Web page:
Adapting a successful film for the stage is no easy task. It should mean returning to the source material (in this case, the novel by Stephen King) and finding the best way to reinterpret the text for a very different medium. Unfortunately, Simon Moore’s adaptation completely fails to do this, apparently unable to unshackle itself from the film that inspired it and make the imaginative leaps necessary to bring the tale successfully to the stage.
The plot is simple and very disturbing. Paul Sheldon (Michael Praed), author of a series of romantic novels featuring a character called Misery Chastain, is rescued from a car crash in the middle of nowhere by ex-nurse Annie Wilkes (Susan Penhaligon). As he wakes to find himself being nursed back to health in Annie’s farmhouse, he learns that she is his “number one fan” and keen to read the new Misery novel when it comes out. When, after reading it, she becomes angry that her heroine dies at the end, she makes Sheldon her prisoner, torturing him into writing a new novel resurrecting the character.
What this production fails to do is bring out the drama of the author gradually realising that he is being held captive with the slow revelation that Annie’s altruism has an agenda tinged with lunacy. This is by no means the fault of the cast. Praed has little to do as the author other than lie in bed, limiting the physicality so important for the stage. He is also hemmed in by a script which gives him very little to work with as he realises that he is not being cared for by Annie but kept prisoner.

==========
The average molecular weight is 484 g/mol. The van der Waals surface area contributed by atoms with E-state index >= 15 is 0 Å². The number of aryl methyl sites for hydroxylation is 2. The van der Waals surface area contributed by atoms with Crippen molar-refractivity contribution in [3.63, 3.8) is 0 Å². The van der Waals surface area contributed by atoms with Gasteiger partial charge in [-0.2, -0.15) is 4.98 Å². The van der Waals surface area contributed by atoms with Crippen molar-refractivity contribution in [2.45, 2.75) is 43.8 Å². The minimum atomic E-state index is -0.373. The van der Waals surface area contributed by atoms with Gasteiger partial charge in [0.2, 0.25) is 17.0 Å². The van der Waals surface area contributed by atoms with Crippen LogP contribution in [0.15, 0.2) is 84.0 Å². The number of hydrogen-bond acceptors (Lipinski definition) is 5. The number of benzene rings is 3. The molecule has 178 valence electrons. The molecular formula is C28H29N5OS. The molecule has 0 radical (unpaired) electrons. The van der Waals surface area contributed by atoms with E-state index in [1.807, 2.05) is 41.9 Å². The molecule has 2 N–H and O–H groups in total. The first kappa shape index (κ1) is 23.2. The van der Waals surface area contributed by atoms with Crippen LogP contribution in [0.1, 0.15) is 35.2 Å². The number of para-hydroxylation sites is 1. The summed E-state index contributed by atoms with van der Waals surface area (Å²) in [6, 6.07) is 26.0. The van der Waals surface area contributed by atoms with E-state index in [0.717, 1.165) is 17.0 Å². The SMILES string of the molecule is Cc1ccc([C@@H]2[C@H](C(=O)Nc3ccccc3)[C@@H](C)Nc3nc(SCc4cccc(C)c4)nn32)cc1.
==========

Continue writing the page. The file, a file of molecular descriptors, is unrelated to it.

Susan Penhaligon puts in an exceptional portrayal of madness but the script leaves us in no doubt from the very beginning that she is a nutter. This is a hopeless flaw, which means that, even for someone who has not seen the film, the dramatic effect of slowly revealing that the woman is not all that she seems is lost virtually from the first minute. This leaves the audience with nothing to do for two hours but sit on uncomfortable seats and watch the play chase its tail.
This is a play too greatly in thrall to the film it wants to be. The use of filmic music gives away too much of the situation that should come through dialogue and performance, and is almost used as a crutch to support a script that cannot carry the tension itself. The sound effects of feet on crunching snow as Annie leaves and comes back end up being laughable attempts to rack up the sense of dread which is sorely lacking on stage.
Ultimately, this is a brave attempt by some talented and experienced people to bring a powerful allegory to the stage. That it fails so spectacularly to convince or even entertain is a genuine disappointment. This is, sadly, one instance where the play should have been left on the theatrical equivalent of the cutting room floor.